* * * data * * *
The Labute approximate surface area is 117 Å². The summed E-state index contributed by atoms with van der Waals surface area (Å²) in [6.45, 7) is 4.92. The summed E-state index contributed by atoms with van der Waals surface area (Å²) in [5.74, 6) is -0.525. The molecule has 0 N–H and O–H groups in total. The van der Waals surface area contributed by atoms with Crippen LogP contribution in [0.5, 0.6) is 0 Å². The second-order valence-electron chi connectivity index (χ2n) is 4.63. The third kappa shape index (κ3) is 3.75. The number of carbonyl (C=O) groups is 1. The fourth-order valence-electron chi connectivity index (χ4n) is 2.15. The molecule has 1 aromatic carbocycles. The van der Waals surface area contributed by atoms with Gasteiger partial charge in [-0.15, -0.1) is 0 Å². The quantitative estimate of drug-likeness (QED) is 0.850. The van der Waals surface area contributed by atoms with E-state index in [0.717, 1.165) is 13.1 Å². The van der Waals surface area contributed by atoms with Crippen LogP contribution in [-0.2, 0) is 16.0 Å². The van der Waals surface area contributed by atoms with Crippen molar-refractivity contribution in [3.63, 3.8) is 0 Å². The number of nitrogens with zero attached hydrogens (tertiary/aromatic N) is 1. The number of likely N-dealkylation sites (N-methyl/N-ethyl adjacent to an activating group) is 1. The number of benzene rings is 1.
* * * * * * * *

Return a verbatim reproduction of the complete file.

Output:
The Labute approximate surface area is 117 Å². The summed E-state index contributed by atoms with van der Waals surface area (Å²) in [6.45, 7) is 4.92. The summed E-state index contributed by atoms with van der Waals surface area (Å²) in [5.74, 6) is -0.525. The molecule has 0 N–H and O–H groups in total. The van der Waals surface area contributed by atoms with Crippen LogP contribution in [0.5, 0.6) is 0 Å². The second-order valence-electron chi connectivity index (χ2n) is 4.63. The third kappa shape index (κ3) is 3.75. The number of carbonyl (C=O) groups is 1. The fourth-order valence-electron chi connectivity index (χ4n) is 2.15. The molecule has 1 aromatic carbocycles. The van der Waals surface area contributed by atoms with Gasteiger partial charge in [-0.15, -0.1) is 0 Å². The quantitative estimate of drug-likeness (QED) is 0.850. The van der Waals surface area contributed by atoms with E-state index in [0.717, 1.165) is 13.1 Å². The van der Waals surface area contributed by atoms with Crippen LogP contribution in [-0.2, 0) is 16.0 Å². The van der Waals surface area contributed by atoms with Crippen molar-refractivity contribution in [3.63, 3.8) is 0 Å². The number of nitrogens with zero attached hydrogens (tertiary/aromatic N) is 1. The number of likely N-dealkylation sites (N-methyl/N-ethyl adjacent to an activating group) is 1. The number of benzene rings is 1.